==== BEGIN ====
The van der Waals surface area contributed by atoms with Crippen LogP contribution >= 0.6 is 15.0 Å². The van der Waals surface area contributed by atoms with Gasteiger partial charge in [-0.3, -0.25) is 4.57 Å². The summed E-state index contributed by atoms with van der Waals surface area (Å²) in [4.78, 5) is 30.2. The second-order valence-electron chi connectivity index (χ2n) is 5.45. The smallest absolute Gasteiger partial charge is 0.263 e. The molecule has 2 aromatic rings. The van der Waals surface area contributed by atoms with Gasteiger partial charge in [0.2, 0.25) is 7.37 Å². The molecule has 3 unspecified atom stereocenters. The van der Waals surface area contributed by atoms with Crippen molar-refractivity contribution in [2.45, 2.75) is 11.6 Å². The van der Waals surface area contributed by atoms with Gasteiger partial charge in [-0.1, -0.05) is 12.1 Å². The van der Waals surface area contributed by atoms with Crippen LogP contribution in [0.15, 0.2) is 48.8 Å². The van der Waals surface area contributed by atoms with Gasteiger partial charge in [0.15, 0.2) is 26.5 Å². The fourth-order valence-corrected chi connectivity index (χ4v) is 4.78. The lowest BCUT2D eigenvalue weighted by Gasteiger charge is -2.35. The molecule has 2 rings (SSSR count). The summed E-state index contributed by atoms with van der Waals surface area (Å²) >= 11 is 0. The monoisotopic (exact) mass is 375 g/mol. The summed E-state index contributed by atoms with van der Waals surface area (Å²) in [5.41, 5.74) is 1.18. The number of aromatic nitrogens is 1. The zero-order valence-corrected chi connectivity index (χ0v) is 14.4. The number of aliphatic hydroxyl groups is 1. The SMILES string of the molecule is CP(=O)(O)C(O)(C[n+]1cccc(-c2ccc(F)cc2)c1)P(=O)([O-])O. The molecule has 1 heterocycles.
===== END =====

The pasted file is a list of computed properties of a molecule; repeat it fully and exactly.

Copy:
The van der Waals surface area contributed by atoms with Crippen LogP contribution >= 0.6 is 15.0 Å². The van der Waals surface area contributed by atoms with Gasteiger partial charge in [-0.3, -0.25) is 4.57 Å². The summed E-state index contributed by atoms with van der Waals surface area (Å²) in [4.78, 5) is 30.2. The second-order valence-electron chi connectivity index (χ2n) is 5.45. The smallest absolute Gasteiger partial charge is 0.263 e. The molecule has 2 aromatic rings. The van der Waals surface area contributed by atoms with Gasteiger partial charge in [0.2, 0.25) is 7.37 Å². The molecule has 3 unspecified atom stereocenters. The van der Waals surface area contributed by atoms with Crippen molar-refractivity contribution in [2.45, 2.75) is 11.6 Å². The van der Waals surface area contributed by atoms with Gasteiger partial charge in [-0.1, -0.05) is 12.1 Å². The van der Waals surface area contributed by atoms with Crippen LogP contribution in [0.15, 0.2) is 48.8 Å². The van der Waals surface area contributed by atoms with Gasteiger partial charge in [0.15, 0.2) is 26.5 Å². The fourth-order valence-corrected chi connectivity index (χ4v) is 4.78. The lowest BCUT2D eigenvalue weighted by Gasteiger charge is -2.35. The molecule has 2 rings (SSSR count). The summed E-state index contributed by atoms with van der Waals surface area (Å²) >= 11 is 0. The monoisotopic (exact) mass is 375 g/mol. The summed E-state index contributed by atoms with van der Waals surface area (Å²) in [5.41, 5.74) is 1.18. The number of aromatic nitrogens is 1. The zero-order valence-corrected chi connectivity index (χ0v) is 14.4. The number of aliphatic hydroxyl groups is 1. The SMILES string of the molecule is CP(=O)(O)C(O)(C[n+]1cccc(-c2ccc(F)cc2)c1)P(=O)([O-])O. The molecule has 1 heterocycles.